Australians love the ocean. The people of the world’s largest island nation like nothing better than a swim on a sun-soaked stretch of sand. Diving and snorkelling and all sorts of water activities are a part of everyday life, and when you’ve got beaches as we do, it makes perfect sense. Fishing is also a hugely popular past time, and it helps that Australia is home to some of the world’s most delicious sea creatures. But prawns, crayfish and barramundi are not what we’re focusing on today. Unbeknownst to most of Australia’s beach-going public, there’s a whole range of weird and wonderful creatures lurking just off the coast. Whether hiding among Australia’s stunning coral reefs, lurking deep in the depths or bobbing along the surface, there’s a whole treasure trove of water-based aliens to check out. Here are some of our favourites for you to investigate next time you’re having a snorkel, dive or even just a wade.
These strange, plant-like creatures anchor themselves to a reef and hide amongst the bright corals and anemones.
But these undersea ferns aren’t rooted in any one place and will swim, float and even walk their way around the seafloor in search of a better spot.
Though it’s got a disc-like body, this weird little fish was not named after the famous cookie.
Oreosoma actually means ‘mountain body’, because if you turn one upside down you’ll get a silhouette that looks a lot like a mountain range.
The Bubble Snail
How good are all these names! This little beauty is maybe the most spectacular looking specimen on this list. Looking like someone melted a disco ball, the bubble snail has a pink shell with smooth curves and fluoro colouring.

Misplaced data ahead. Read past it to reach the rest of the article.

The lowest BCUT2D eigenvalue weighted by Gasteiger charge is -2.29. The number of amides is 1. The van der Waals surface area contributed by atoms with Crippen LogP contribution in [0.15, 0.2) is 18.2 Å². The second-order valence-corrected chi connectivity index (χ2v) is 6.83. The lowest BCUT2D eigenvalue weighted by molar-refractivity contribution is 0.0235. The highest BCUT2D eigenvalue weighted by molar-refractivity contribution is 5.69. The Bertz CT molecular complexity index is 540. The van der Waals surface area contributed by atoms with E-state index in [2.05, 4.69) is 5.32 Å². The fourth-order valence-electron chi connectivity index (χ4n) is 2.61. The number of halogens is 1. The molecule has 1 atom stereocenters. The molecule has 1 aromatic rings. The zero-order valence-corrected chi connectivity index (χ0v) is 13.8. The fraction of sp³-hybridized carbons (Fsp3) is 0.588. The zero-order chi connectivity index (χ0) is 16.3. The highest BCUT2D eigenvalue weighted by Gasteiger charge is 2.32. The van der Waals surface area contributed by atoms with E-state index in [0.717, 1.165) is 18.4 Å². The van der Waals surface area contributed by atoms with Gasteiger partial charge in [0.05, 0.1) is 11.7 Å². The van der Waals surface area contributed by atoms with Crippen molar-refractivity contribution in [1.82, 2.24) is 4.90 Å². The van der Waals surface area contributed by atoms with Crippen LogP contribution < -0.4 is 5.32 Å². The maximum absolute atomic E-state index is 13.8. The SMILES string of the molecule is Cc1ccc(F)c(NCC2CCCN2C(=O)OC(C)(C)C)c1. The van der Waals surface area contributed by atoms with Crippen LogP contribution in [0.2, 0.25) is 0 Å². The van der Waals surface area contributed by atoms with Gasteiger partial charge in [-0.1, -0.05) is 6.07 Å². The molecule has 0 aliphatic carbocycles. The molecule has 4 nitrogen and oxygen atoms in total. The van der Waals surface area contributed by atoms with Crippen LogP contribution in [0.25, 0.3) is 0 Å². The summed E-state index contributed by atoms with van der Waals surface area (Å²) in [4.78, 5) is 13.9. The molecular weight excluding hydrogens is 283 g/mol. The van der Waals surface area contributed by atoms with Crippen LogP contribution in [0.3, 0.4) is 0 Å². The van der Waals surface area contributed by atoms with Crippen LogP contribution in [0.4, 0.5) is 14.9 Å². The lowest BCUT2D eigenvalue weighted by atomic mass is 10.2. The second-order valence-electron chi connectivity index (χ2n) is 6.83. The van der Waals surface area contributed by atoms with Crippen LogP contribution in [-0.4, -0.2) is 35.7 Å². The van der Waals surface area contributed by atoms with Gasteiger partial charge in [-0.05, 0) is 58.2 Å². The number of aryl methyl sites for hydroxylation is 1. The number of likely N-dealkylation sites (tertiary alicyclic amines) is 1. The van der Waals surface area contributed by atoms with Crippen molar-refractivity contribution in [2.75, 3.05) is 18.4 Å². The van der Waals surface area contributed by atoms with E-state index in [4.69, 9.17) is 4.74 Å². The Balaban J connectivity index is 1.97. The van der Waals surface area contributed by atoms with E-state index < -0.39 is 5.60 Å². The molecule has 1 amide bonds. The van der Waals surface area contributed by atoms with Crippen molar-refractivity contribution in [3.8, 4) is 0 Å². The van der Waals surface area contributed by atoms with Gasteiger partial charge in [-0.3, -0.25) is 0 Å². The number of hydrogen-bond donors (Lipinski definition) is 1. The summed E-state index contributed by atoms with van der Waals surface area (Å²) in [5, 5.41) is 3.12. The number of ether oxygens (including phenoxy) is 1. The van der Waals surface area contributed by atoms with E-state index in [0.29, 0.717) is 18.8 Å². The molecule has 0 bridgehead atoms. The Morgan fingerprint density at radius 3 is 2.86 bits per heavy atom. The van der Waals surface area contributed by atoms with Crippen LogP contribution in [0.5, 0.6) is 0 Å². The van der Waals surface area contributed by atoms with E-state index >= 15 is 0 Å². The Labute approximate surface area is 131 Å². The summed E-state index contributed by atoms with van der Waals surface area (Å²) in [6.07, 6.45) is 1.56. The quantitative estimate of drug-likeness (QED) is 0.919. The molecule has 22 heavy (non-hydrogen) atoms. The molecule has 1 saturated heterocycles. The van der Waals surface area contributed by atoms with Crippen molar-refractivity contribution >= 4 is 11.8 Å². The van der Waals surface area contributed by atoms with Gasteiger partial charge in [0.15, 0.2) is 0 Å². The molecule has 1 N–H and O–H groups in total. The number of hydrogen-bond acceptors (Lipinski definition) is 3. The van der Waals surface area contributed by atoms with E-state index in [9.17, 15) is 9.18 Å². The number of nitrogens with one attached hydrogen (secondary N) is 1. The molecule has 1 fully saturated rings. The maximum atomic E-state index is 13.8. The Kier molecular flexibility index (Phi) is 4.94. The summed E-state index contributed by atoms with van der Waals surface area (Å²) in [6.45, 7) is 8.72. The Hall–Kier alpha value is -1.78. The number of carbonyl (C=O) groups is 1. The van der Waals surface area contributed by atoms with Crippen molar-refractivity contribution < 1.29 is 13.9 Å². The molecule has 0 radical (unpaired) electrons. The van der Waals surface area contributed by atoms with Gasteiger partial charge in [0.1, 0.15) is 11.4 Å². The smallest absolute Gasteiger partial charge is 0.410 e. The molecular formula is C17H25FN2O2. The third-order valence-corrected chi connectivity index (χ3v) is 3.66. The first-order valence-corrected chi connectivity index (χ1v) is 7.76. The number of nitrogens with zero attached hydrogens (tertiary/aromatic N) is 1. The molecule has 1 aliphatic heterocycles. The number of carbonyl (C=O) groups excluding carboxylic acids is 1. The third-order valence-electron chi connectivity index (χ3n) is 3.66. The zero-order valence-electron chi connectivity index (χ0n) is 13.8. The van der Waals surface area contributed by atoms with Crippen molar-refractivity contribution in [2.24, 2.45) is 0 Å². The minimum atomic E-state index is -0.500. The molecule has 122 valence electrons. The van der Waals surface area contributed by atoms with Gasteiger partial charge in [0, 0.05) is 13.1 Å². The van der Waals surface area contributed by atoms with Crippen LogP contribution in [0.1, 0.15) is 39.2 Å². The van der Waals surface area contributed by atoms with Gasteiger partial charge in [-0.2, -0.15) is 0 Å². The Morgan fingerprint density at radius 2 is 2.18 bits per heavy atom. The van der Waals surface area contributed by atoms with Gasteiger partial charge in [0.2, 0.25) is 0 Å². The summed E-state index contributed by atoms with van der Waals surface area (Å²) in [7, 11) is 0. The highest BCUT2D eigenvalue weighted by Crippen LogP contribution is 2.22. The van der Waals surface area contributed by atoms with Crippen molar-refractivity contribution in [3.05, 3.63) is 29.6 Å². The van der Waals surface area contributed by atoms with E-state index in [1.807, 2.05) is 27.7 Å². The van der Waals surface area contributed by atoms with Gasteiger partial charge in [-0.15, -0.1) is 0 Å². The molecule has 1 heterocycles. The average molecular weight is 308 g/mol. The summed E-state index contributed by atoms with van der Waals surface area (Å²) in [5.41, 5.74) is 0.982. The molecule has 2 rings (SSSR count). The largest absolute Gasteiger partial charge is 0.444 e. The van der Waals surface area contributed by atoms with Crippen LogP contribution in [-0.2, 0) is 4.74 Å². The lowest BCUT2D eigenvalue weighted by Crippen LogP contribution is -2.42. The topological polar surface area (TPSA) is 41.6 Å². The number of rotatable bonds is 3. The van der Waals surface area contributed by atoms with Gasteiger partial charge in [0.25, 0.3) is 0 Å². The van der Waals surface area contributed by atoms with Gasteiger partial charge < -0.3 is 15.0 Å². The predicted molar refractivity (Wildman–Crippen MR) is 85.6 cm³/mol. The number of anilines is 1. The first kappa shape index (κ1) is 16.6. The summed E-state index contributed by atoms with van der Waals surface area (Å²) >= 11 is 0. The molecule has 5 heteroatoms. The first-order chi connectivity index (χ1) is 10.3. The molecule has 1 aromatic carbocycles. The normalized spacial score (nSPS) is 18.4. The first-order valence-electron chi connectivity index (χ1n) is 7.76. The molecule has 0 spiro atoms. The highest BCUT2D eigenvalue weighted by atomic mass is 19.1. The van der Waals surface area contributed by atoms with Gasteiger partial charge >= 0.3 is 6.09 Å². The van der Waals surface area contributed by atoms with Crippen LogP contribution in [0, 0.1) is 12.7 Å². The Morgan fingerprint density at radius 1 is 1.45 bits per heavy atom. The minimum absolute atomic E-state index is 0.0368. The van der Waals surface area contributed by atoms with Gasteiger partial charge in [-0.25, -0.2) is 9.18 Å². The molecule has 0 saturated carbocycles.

Full disclosure, this thing is really hard to find in Australia. But it’s such a cool looking specimen we had to throw it in.
The Megamouth Shark
Another great name, and another species so rare there’s only ever been fifty-three sightings reported. With a huge blunt head and hollow eye slots, it’s also one of the weirder looking beasties on this list.
Only one has been reported in Australia, in Mandurah, Western Australia to be precise. The shark washed up on a beach way back in 1988. It was captured still alive and then preserved by scientists from the Western Australian Museum, where it’s still on display.
This slender and translucent fish is unique in many ways. Way number 1: it has no scales. Way number 2: It lives in the anus of sea cucumbers. I am not making that up.
Okay okay, so it doesn’t ONLY live in the anus of sea cucumbers. Pearlfish make their homes in the bodies cavities of various different invertebrates like clams, oysters and starfish.
You can find these little wonders of the coast of every Australian state bar South Australia. Not sure why.
If you’ve ever seen a sponge crab you’re doing extremely well for yourself. While most crabs rely on hard shells, crazy patterns and crushing pincers for protection, these crabs wear live sponges like hats. I promise I am not making this up.
It’s actually super cute to see these little crabs peering out from under a blanket of sponge. You can find them on rock and coral reefs across the top of Australia.
So how’s that for weird and wonderful?! If you’ve got any other favourites you think we missed let us know.